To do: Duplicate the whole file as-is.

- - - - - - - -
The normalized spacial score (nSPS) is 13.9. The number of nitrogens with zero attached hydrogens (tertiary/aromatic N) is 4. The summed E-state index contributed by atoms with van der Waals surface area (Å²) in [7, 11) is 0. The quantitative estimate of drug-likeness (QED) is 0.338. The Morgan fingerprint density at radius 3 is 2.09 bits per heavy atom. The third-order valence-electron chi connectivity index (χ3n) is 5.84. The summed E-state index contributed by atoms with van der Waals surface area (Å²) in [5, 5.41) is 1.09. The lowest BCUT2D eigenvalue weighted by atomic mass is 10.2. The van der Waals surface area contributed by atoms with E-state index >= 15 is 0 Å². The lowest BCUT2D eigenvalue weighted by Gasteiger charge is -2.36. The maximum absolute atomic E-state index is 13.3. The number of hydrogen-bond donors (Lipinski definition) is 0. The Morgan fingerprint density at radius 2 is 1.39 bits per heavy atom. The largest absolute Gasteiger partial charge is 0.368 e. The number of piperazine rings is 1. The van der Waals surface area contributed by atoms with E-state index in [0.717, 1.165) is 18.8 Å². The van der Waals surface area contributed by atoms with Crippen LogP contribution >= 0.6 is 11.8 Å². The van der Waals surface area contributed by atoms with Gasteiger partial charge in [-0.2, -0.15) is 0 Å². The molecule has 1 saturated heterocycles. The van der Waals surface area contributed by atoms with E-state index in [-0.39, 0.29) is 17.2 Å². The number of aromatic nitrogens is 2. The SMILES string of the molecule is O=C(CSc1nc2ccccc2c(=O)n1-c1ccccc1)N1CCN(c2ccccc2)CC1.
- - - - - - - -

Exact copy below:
The normalized spacial score (nSPS) is 13.9. The number of nitrogens with zero attached hydrogens (tertiary/aromatic N) is 4. The summed E-state index contributed by atoms with van der Waals surface area (Å²) in [7, 11) is 0. The quantitative estimate of drug-likeness (QED) is 0.338. The Morgan fingerprint density at radius 3 is 2.09 bits per heavy atom. The third-order valence-electron chi connectivity index (χ3n) is 5.84. The summed E-state index contributed by atoms with van der Waals surface area (Å²) in [5, 5.41) is 1.09. The lowest BCUT2D eigenvalue weighted by atomic mass is 10.2. The van der Waals surface area contributed by atoms with E-state index >= 15 is 0 Å². The lowest BCUT2D eigenvalue weighted by Gasteiger charge is -2.36. The maximum absolute atomic E-state index is 13.3. The number of hydrogen-bond donors (Lipinski definition) is 0. The Morgan fingerprint density at radius 2 is 1.39 bits per heavy atom. The largest absolute Gasteiger partial charge is 0.368 e. The number of piperazine rings is 1. The van der Waals surface area contributed by atoms with E-state index in [0.717, 1.165) is 18.8 Å². The van der Waals surface area contributed by atoms with Crippen LogP contribution >= 0.6 is 11.8 Å². The van der Waals surface area contributed by atoms with Gasteiger partial charge in [-0.2, -0.15) is 0 Å². The molecule has 1 saturated heterocycles. The van der Waals surface area contributed by atoms with E-state index in [-0.39, 0.29) is 17.2 Å². The number of aromatic nitrogens is 2. The SMILES string of the molecule is O=C(CSc1nc2ccccc2c(=O)n1-c1ccccc1)N1CCN(c2ccccc2)CC1.